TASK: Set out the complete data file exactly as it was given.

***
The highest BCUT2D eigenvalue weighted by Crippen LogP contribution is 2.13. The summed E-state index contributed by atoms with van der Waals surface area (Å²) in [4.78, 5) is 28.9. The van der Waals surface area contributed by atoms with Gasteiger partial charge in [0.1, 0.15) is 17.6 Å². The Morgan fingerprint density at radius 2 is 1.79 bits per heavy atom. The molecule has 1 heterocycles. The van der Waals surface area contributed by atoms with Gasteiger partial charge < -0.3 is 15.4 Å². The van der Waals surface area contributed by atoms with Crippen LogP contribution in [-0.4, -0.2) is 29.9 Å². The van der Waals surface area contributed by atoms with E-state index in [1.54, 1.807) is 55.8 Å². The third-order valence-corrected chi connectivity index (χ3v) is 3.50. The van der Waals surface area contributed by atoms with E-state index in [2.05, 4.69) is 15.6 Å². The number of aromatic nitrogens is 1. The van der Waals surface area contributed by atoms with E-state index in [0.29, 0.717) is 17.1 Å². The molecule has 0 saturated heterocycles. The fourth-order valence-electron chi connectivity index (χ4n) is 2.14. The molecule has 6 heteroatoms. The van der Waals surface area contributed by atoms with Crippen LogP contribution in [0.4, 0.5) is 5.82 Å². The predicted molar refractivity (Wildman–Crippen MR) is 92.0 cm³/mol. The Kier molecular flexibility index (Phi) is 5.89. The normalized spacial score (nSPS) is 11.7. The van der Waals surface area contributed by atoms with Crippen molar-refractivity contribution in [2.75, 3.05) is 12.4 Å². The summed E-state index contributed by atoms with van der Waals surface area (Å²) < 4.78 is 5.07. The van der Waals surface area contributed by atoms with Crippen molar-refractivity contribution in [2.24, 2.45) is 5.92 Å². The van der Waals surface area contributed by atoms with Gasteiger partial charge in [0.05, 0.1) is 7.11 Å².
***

The highest BCUT2D eigenvalue weighted by Crippen LogP contribution is 2.13. The summed E-state index contributed by atoms with van der Waals surface area (Å²) in [4.78, 5) is 28.9. The van der Waals surface area contributed by atoms with Gasteiger partial charge in [0.1, 0.15) is 17.6 Å². The Morgan fingerprint density at radius 2 is 1.79 bits per heavy atom. The molecule has 1 heterocycles. The van der Waals surface area contributed by atoms with Gasteiger partial charge < -0.3 is 15.4 Å². The van der Waals surface area contributed by atoms with Crippen LogP contribution in [-0.4, -0.2) is 29.9 Å². The van der Waals surface area contributed by atoms with E-state index in [1.54, 1.807) is 55.8 Å². The third-order valence-corrected chi connectivity index (χ3v) is 3.50. The van der Waals surface area contributed by atoms with E-state index in [2.05, 4.69) is 15.6 Å². The number of aromatic nitrogens is 1. The van der Waals surface area contributed by atoms with E-state index in [0.29, 0.717) is 17.1 Å². The molecule has 0 saturated heterocycles. The fourth-order valence-electron chi connectivity index (χ4n) is 2.14. The molecule has 6 heteroatoms. The van der Waals surface area contributed by atoms with Crippen LogP contribution in [0.4, 0.5) is 5.82 Å². The predicted molar refractivity (Wildman–Crippen MR) is 92.0 cm³/mol. The Kier molecular flexibility index (Phi) is 5.89. The normalized spacial score (nSPS) is 11.7. The van der Waals surface area contributed by atoms with Crippen molar-refractivity contribution in [2.75, 3.05) is 12.4 Å². The summed E-state index contributed by atoms with van der Waals surface area (Å²) < 4.78 is 5.07. The van der Waals surface area contributed by atoms with Crippen molar-refractivity contribution in [2.24, 2.45) is 5.92 Å². The van der Waals surface area contributed by atoms with Gasteiger partial charge in [0.05, 0.1) is 7.11 Å².